On the Interior Senses
|Introduction by Charles Burnett|
Five External Senses, and Five Internal Senses
The germ idea of 'internal senses' by which information is processed is already in Galen. Galen, a doctor, attributed different powers to different parts of the brain. The symmetry between five internal senses and five external senses appears to have been invented by Avicenna. He states this most clearly in the philosophical summa that he wrote in Persian, the Danesh Nameh (pp. 62-4). It is on this source that Algazel, who read Persian as fluently as he read Arabic, clearly relied.
The combination of a physiological and a psychological account of the faculties is noticeable here. Understanding and judgment are reached through a sequence of events: sense perceptions are gathered together in one place (the common sense), and stored, as it were, in the treasury of the imagination. At the same time, impressions that cannot be perceived directly (such as the danger of the wolf) are received and stored in the treasury of the memory; these are called 'intentions' in Latin, and they form the basis for judgment in men and beasts (the estimative power). To bring out the importance of the 'thinking' (cogitatio) that is unique to man, Algazel placed it at the end of his account (in Avicenna's Danesh Nameh it precedes the account of memory). Algazel does not call this power 'intellect' or 'reason'. It draws from the treasuries of both the imagination and the memory and forms judgments.
Inside the Brain
Physiologically, the imagination is described as being in the front part of the brain and the memory in the back, so that the thinking power, placed in the middle, can draw from both. This account conforms to what we find in Qusta ibn Luqa's De differentia spiritus et animae (the Latin translation of which usually accompanied Aristotle's De anima in the collections of the Libri naturales of the medieval universities). But Qusta adds that there is a little worm-like organ (he is probably thinking of the pineal gland) which allows the memories to pass from the back part to the rational area of the brain so that one can think with them, and form judgments.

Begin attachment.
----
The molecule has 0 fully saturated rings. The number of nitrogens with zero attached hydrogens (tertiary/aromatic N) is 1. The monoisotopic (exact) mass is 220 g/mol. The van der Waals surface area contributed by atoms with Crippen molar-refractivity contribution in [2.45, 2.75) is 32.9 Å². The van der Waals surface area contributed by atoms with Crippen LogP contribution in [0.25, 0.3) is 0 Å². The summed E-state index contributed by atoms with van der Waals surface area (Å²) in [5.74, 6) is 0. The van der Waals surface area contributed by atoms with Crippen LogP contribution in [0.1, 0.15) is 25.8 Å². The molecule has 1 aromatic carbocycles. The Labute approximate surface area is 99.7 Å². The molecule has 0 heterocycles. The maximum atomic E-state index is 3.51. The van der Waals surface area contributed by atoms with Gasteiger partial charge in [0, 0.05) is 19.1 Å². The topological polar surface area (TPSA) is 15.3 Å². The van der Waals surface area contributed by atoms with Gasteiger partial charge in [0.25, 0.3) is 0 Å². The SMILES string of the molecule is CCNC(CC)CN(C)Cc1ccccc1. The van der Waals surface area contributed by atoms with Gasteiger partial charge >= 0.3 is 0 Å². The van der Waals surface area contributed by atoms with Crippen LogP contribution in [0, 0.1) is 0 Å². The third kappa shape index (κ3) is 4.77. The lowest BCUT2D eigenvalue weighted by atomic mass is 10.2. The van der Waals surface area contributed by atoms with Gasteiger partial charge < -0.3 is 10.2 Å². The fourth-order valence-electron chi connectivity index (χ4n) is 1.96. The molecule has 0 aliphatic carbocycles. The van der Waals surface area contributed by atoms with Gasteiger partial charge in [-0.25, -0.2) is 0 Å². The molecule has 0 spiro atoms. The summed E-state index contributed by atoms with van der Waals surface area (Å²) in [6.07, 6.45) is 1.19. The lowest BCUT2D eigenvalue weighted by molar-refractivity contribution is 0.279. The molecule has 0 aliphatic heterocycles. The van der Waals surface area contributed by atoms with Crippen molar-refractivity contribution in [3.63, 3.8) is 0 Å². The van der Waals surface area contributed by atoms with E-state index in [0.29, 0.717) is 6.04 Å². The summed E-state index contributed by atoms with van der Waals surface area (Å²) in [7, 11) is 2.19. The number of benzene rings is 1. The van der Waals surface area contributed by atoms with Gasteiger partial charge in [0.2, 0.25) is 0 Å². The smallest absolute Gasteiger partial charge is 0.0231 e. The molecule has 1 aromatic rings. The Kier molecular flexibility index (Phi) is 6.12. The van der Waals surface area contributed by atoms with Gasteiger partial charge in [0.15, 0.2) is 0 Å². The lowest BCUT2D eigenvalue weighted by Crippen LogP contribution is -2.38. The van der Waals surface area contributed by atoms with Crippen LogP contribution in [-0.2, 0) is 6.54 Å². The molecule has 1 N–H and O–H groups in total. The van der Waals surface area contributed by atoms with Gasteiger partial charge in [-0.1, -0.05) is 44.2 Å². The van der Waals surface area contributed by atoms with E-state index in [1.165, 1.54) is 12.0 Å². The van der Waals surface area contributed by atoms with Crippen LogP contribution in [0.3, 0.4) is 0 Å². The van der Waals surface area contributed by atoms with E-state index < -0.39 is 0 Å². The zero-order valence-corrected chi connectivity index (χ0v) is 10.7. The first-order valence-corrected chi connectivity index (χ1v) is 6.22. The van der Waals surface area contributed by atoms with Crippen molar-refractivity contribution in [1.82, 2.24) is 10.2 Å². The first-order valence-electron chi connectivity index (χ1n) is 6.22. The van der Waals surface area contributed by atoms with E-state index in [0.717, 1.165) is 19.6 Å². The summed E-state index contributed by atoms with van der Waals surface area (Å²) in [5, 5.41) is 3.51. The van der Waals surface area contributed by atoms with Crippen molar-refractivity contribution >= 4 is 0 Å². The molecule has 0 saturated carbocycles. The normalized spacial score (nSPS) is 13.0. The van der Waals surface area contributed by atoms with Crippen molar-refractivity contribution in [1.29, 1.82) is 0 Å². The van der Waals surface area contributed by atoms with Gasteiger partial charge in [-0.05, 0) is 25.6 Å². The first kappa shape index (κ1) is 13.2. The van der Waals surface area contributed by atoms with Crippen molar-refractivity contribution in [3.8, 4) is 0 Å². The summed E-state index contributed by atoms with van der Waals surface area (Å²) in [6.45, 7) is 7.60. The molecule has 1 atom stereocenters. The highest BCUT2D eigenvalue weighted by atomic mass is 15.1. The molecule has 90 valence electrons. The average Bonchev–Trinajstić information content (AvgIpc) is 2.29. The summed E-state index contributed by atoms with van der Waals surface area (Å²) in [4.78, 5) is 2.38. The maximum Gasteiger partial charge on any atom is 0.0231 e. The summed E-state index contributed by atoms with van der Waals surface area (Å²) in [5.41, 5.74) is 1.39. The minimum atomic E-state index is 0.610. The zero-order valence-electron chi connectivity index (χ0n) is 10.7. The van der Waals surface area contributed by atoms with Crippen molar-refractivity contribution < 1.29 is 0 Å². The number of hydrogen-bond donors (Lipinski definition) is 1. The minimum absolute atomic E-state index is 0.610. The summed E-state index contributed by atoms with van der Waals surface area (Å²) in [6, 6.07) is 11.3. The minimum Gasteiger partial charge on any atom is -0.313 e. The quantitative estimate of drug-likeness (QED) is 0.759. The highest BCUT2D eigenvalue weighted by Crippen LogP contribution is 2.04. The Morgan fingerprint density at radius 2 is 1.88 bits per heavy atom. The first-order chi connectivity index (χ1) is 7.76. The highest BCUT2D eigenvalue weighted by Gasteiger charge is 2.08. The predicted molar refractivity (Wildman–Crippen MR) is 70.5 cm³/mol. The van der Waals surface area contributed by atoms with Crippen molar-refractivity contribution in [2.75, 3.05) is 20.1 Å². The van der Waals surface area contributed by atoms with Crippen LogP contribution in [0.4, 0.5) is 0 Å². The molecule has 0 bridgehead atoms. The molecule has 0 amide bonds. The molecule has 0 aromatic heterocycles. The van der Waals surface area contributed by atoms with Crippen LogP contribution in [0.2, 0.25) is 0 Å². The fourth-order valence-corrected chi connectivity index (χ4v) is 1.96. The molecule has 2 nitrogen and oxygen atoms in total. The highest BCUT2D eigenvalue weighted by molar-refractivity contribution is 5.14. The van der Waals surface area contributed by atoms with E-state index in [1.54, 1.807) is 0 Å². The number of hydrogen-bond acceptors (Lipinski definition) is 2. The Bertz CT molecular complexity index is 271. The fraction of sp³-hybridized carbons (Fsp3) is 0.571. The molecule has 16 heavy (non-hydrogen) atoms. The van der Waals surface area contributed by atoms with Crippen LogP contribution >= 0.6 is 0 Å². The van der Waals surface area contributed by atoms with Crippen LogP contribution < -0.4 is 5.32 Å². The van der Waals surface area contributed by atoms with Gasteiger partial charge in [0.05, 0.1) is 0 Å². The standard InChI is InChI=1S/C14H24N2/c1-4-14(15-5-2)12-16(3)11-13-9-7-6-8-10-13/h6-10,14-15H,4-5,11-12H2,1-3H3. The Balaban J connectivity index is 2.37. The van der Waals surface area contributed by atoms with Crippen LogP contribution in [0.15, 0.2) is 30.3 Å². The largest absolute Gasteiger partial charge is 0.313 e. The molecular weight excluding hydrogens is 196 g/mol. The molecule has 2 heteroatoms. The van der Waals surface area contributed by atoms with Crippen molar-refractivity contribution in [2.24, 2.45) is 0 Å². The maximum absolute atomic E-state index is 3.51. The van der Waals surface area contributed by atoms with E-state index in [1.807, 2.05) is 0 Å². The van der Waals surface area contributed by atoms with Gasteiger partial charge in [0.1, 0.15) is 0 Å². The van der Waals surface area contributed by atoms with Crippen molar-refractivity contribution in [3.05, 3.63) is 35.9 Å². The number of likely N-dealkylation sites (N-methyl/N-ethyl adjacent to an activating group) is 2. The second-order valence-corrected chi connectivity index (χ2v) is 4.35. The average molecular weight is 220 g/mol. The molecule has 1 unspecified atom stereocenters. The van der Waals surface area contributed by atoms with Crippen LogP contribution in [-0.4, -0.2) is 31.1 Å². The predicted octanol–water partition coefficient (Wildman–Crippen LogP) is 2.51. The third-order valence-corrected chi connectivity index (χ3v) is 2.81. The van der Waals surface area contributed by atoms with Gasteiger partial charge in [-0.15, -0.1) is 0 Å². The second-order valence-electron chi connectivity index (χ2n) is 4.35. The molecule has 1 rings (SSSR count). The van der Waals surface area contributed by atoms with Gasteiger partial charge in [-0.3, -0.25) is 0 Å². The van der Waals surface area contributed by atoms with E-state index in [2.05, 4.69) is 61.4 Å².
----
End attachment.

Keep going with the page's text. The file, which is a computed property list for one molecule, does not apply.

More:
The note-like quality of Algazel's account entails some jumps in the argument. For example 'intentions' are mentioned under the memorizing power, without having been previously defined. A fuller account is found In Avicenna's De anima as part of his Arabic philosophical encyclopedia. For example, the coming together of whiteness and sound in the common sense is described more picturesquely as the perception of a white man singing and dancing (De anima, part 4, ed. S. Van Riet, p. 2, lines 21-22).
So, what are these faculties again?
Algazel's vacillation between describing the internal senses as 'senses' and as 'powers' suggests an uncertainty as to whether they are substantial entities or attributes of something else. Later on he concludes that all these internal senses (including the thinking power) are instruments of the soul. The Latin translator sometimes amplifies the Arabic text, adding 'five' (i.e. the five previously described external senses) as the number of senses deriving from and returning to the common sense. He also makes the Arabic more vivid, imagining the senses as messengers bringing news back to the common sense, by using the verb renuntiare where the Arabic uses the common word for 'return' (raja'a).